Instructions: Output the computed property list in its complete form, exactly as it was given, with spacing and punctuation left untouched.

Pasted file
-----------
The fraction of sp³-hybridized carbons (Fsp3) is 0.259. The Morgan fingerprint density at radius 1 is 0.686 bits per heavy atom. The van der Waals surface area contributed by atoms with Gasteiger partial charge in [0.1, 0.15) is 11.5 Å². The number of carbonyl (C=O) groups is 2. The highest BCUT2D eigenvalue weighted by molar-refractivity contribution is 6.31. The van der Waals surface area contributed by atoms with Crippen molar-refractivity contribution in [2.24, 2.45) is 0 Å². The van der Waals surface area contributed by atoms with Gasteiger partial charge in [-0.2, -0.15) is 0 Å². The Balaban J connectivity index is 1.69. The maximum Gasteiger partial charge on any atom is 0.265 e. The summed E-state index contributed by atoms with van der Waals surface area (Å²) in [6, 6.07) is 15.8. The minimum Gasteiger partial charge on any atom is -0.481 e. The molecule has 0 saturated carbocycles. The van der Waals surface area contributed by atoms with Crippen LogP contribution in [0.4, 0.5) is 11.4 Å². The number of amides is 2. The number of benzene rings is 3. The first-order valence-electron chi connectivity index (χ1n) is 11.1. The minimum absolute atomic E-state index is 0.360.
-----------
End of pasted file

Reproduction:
The fraction of sp³-hybridized carbons (Fsp3) is 0.259. The Morgan fingerprint density at radius 1 is 0.686 bits per heavy atom. The van der Waals surface area contributed by atoms with Gasteiger partial charge in [0.1, 0.15) is 11.5 Å². The number of carbonyl (C=O) groups is 2. The highest BCUT2D eigenvalue weighted by molar-refractivity contribution is 6.31. The van der Waals surface area contributed by atoms with Crippen molar-refractivity contribution in [2.24, 2.45) is 0 Å². The van der Waals surface area contributed by atoms with Gasteiger partial charge in [-0.2, -0.15) is 0 Å². The Balaban J connectivity index is 1.69. The maximum Gasteiger partial charge on any atom is 0.265 e. The summed E-state index contributed by atoms with van der Waals surface area (Å²) in [6, 6.07) is 15.8. The minimum Gasteiger partial charge on any atom is -0.481 e. The molecule has 0 saturated carbocycles. The van der Waals surface area contributed by atoms with Crippen LogP contribution in [0.4, 0.5) is 11.4 Å². The number of amides is 2. The number of benzene rings is 3. The first-order valence-electron chi connectivity index (χ1n) is 11.1. The minimum absolute atomic E-state index is 0.360.